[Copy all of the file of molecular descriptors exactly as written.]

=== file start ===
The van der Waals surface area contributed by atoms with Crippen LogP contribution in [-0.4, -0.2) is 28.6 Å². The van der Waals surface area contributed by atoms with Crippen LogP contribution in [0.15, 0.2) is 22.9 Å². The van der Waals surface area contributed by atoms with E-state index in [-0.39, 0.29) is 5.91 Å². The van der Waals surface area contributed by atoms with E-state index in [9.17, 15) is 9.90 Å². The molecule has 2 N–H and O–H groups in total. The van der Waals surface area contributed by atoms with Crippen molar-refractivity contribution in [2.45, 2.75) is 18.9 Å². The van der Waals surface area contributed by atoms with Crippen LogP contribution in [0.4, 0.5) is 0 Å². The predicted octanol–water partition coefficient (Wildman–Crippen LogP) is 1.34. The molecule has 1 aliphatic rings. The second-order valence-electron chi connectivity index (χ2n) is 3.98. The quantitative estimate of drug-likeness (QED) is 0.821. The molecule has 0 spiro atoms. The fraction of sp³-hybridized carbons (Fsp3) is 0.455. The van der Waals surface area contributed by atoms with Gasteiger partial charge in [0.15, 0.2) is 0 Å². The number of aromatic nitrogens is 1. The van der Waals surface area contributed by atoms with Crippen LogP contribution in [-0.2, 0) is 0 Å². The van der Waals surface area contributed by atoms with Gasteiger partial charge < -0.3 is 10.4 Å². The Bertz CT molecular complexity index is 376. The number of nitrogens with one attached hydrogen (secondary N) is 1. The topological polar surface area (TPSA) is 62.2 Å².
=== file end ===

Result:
The van der Waals surface area contributed by atoms with Crippen LogP contribution in [-0.4, -0.2) is 28.6 Å². The van der Waals surface area contributed by atoms with Crippen LogP contribution in [0.15, 0.2) is 22.9 Å². The van der Waals surface area contributed by atoms with E-state index in [-0.39, 0.29) is 5.91 Å². The van der Waals surface area contributed by atoms with E-state index in [9.17, 15) is 9.90 Å². The molecule has 2 N–H and O–H groups in total. The van der Waals surface area contributed by atoms with Crippen molar-refractivity contribution in [2.45, 2.75) is 18.9 Å². The van der Waals surface area contributed by atoms with Crippen LogP contribution in [0.4, 0.5) is 0 Å². The predicted octanol–water partition coefficient (Wildman–Crippen LogP) is 1.34. The molecule has 1 aliphatic rings. The second-order valence-electron chi connectivity index (χ2n) is 3.98. The quantitative estimate of drug-likeness (QED) is 0.821. The molecule has 0 spiro atoms. The fraction of sp³-hybridized carbons (Fsp3) is 0.455. The van der Waals surface area contributed by atoms with Gasteiger partial charge in [0.15, 0.2) is 0 Å². The number of aromatic nitrogens is 1. The van der Waals surface area contributed by atoms with Crippen LogP contribution in [-0.2, 0) is 0 Å². The van der Waals surface area contributed by atoms with Gasteiger partial charge < -0.3 is 10.4 Å². The Bertz CT molecular complexity index is 376. The number of nitrogens with one attached hydrogen (secondary N) is 1. The topological polar surface area (TPSA) is 62.2 Å².